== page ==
It's happened! I've come out of the closet! What a release of mixed emotions: joy, relief, ecstasy. The secret, my greatest secret, my oldest secret, is out. Those two words can't be taken back and I don't want them to be.
I return to my friend and coworker's apartment (I have been living with him now for a little over a month) and I come out to him as well. Again, I am met with equal warmth and understanding. The feeling of elation is only intensified. I vow to let the true me, this me, be known to everyone.
As I lay down to sleep, back-dropping the excitement of this magnificent day stands the old familiar guilt from my religious instruction. It never really did go away and it hasn't been removed by my act of coming out. The thought frightens me, so I light up a joint and let the marijuana take me into a deep sleep.
♂ ♂ ♂
July 17, 2010.
I stand on a train trestle a hundred feet above the small road below. I can't cry because I've sobbed so much all week. I've attempted suicide twice this week already and am drained of all emotion. Either the religious conditioning of my past is irreversible and I will never be free of this overpowering shame or what I believed for so many years is true—that God does hate me for being gay. Either way, I can't bear to live another day. I'm done.
I've been out of the closet for five months. I've tried dating. I've been open; everyone knows. So why aren't things better? Why won't the shame and guilt and self-hatred leave me? Why won't those damned preacher's voices go away? My drinking and drugging have progressed and worsened, but now even that doesn't give me relief.
As a young kid, I remember hearing about unfortunate teens falling to their deaths from this very train trestle. No one ever survived. As I kick a rock and listen to its descending echo, I wonder how many of those tens intentionally jumped. I wonder if any of them were unhappy queers like me...
As I look downward and imagine my helpless body falling from this height, I wonder if the impact will hurt or if I will die instantly. Surely any pain I might briefly experience would pale in comparison to the anguish I feel inside. Surely this is what I must do to be free...
Yet, something tugs at my heart—the faintest sensation of hope telling me to hold on. I take in a deep breath and smear sweat and blood on my brow with the cuff of my sleeve (I tried slitting my wrists earlier today; the blade was too dull). I do something I haven't done for some time: I pray. I pray and ask God, if there be such a thing, to help me.
With a final look at the ground below, I begin my descent and call the police to take me to treatment.
♂ ♂ ♂
The sun glistens against the towers of glass and steel. Rainbow flags wave brilliantly in the air signifying diversity, joy, and hope. I wear a royal blue T shirt my sister bought me at an LGBT (lesbian, gay, bisexual, transgender) rally near her college. In white letters reads the phrase “Another Kentuckian for Fairness”. On my wrists, over the long ago healed cut marks, I proudly sport a bracelet of red, orange, yellow, green, blue, and purple.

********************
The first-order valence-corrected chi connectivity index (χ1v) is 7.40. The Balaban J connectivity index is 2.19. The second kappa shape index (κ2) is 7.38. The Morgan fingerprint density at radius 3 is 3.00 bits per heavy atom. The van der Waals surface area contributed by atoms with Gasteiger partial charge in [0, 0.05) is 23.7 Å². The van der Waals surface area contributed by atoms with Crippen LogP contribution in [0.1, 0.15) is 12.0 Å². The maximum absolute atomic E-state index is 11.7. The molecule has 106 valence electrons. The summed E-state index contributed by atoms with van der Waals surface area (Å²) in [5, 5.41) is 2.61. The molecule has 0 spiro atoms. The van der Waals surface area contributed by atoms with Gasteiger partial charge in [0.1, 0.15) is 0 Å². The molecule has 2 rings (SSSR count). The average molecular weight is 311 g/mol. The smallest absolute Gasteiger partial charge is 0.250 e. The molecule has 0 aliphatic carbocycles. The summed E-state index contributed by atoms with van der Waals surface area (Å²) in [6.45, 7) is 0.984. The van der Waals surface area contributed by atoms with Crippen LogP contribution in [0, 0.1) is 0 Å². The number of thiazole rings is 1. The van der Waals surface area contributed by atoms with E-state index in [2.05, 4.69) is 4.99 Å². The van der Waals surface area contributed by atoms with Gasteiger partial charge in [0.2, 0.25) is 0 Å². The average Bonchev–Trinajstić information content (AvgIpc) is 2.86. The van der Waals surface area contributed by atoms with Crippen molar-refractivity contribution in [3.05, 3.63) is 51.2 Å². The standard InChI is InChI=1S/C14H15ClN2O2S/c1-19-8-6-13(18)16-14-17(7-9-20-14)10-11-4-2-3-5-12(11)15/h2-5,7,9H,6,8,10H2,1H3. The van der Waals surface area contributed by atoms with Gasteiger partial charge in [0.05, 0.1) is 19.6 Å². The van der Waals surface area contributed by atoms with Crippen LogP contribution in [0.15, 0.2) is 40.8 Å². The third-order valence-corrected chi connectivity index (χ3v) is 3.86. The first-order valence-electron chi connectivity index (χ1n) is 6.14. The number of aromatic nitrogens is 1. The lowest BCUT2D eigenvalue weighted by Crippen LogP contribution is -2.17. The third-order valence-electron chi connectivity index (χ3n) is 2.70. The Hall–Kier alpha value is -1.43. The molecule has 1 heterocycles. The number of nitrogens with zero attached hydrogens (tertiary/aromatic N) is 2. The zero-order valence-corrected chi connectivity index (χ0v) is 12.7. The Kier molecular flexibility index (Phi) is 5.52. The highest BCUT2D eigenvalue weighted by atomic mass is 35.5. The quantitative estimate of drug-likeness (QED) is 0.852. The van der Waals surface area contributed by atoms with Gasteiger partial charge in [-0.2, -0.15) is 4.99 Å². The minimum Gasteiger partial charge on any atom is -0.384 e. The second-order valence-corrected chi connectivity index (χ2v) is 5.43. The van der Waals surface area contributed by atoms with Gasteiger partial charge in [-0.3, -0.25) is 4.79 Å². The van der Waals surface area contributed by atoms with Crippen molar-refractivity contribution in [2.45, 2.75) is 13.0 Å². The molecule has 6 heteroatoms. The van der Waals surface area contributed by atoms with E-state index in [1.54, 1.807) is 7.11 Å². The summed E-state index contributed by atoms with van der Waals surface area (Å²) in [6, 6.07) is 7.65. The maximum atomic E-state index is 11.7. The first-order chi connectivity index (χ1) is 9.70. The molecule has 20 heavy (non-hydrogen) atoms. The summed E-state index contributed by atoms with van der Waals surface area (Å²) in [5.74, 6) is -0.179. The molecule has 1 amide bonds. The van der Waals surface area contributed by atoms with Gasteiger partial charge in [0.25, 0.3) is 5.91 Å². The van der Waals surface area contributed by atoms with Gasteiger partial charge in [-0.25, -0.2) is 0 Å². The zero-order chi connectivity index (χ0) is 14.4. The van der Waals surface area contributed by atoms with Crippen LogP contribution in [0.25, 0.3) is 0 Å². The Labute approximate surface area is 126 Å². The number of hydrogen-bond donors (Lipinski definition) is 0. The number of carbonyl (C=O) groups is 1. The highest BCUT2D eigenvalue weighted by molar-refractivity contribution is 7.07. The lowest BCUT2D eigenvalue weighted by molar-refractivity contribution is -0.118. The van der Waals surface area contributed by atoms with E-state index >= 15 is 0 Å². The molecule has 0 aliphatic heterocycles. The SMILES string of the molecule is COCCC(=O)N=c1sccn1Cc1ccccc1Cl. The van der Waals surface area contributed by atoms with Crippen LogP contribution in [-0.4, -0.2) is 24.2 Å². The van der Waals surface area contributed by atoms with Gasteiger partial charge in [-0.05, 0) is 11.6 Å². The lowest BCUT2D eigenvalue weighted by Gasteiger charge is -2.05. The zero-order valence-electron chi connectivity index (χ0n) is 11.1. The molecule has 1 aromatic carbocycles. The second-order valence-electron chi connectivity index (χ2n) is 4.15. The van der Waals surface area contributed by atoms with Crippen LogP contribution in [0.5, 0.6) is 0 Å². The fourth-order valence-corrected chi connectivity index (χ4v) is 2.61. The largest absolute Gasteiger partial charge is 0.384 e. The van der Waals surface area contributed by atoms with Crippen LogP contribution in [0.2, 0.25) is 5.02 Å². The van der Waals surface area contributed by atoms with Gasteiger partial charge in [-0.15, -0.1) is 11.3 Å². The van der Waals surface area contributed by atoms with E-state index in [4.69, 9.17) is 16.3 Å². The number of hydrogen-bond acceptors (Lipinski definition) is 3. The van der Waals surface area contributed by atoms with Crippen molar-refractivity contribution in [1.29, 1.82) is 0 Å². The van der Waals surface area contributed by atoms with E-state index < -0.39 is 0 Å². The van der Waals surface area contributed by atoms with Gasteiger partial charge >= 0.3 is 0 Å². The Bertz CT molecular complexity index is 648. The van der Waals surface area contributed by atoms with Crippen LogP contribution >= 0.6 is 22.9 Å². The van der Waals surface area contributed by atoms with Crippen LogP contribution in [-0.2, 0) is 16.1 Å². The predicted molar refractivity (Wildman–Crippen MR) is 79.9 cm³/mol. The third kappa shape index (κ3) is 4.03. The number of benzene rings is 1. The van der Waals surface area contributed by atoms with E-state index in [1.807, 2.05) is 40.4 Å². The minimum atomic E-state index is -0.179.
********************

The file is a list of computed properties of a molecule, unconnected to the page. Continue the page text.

Today is June 15, 2012 and the day of Louisville's Pride Parade. As I march along with thousands of others for equality, I think of how far the LGBT movement has come. The long-standing, discriminatory policy of Don't Ask, Don't Tell was repealed nearly a year ago. President Obama just came out in support of gay marriage a few weeks ago, a historical first. Legislators in California are currently trying to pass a bill which would ban reparative therapy for minors—the same therapy I received only three years ago to “make me straight”.
I remember the horrible number of gay teens who killed themselves in October 2010, only two months after I went to treatment and got sober; I am so grateful I didn't end up as part of those statistics.
Today I have friends—gay and straight—who love me for who I am and who walked me through the new conditioning of loving myself exactly as I am. I am strongly involved in LGBT activism and will be attending college in the fall to study political science so that I can more effectively fight for equal rights. The dialogue is now open between me and many family members. Many of their opinions have changed drastically. Will the others ever change their beliefs of what being gay is? Who's to know? What's important is that I have changed my beliefs of what being gay is. The most powerful political move I can ever make has already been done: I have come out and now those who always viewed “the gay problem” as a foreign issue of deviants outside their cloistered existence are faced with the fact that their own son, grandson, friend, coworker is gay and is no different than before the revelation came to be known. By coming out I have become the face of LGBT to those who would otherwise never know an LGBT person, and they see that this face is not the perverted, scary, evil thing their church made us out to be. I have brought the LGBT equality issue into their homes, their workplaces, their schools, their churches. It is the same for anyone brave enough to come out of the suffocating closet.
The next morning after the parade, I see my picture in the local newspaper. My only hope is that some scared gay teen—not so different from me as a teen—might see me and the thousands upon thousands of other LGBT people and our supporters. My hope is that he might see us and for the first time in his life, he might sleep without tears of fear of judgment, hate, and intolerance. For that one night, that boy might sleep soundly because he got a glimpse of hope of a world where people accept, embrace and love him, just as he is.